You may remember Sharilyn from an article we did last month. We showed you her pictures from A Fromagerie in the Pyrenees. She and her husband, Brian, are back from their trip to Europe now and they have settled down in Ontario, Canada.
Sharilyn had mentioned that she was interested in making cheese herself. So, to thank her for letting us show you her pictures, we sent her one of our 30 Minute Mozzarella Kits.
Sure enough, she took right to it and made Mozzarella on her first attempt. (She did call me at one point when she wasn't sure if the curd was right, but that was just the first time jitters. She cruised right through while her husband documented the whole experience.)
Why did you want to make your own cheese?
There are many reasons why I want to make cheese myself. First of all, I've always been fascinated with the idea. I love cooking and am an avid do-it-yourselfer, so this seemed a natural next step. Cheesemaking also seemed to be outside of the range of normal cooking and not something that many people, so I wanted to! Both my husband and myself enjoy eating various cheeses, so why wouldn't we want to be involved in how it's created? We also have the goal of starting our own self-sufficient farm and producing our own milk someday, so I wanted to start gaining some skills in processing milk.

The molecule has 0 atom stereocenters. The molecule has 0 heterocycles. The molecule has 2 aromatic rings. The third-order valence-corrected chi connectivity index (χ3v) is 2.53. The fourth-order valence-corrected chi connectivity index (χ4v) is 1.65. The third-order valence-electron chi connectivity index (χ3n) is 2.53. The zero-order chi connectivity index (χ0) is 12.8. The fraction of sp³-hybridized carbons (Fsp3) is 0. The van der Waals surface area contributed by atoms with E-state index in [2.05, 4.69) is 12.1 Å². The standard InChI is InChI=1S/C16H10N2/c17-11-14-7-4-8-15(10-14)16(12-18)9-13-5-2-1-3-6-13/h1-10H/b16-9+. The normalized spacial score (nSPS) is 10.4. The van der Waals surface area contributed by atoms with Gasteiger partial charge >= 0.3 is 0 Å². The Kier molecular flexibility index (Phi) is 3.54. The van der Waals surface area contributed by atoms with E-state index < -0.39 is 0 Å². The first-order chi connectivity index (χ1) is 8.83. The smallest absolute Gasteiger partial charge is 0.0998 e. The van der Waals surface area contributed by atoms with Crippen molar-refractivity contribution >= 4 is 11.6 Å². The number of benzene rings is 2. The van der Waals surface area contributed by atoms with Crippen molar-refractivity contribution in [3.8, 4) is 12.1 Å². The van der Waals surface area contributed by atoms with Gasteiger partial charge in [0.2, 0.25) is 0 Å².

Did it taste better than store-bought?
Unfortunately not my first batch...I had a few issues with the curd setting, and some difficulties with stretching so it didn't turn out quite right. I still had the extreme satisfaction of making it myself, and knowing that it was preservative and additive free - that alone makes a big difference! I used in on pizza, in lasagna and a few other recipes and it was still really good. I learned a few things with the first batch and I know the next one will be much better.
Do you have any advice for folks who haven't done it yet?
Do it! I had known about New England Cheesemaking Supply Co. for about the last 5 years and never ordered from them. It was always in the back of my head, but I never took that step. Once you get the supplies in your hands a whole new world opens up.
On the more practical side: get a pair of cheesemaking gloves. I didn't my first time, and I found the mozzarella stretching to be quite difficult. Since I did the hot water bath method, the cheese got too hot for me to comfortably stretch with my bare hands - another reason why I think my cheese didn't turn out (as well) the first time.
Sharilyn stirs in the rennet while mugging for the camera. What a multi-tasker!
Testing the curd.
Is this right?
This doesn't look like custard. How am I supposed to cut it?
Sharilyn calls Jeri, "HELP!" But, all is well. Sometimes the curd just looks like that. As long as you can strain it, you're good.
Now, she's got it.
Looks kinda like Mozzarella!
It's easier to grate when it's cold or even frozen, but Sharilyn is on a mission.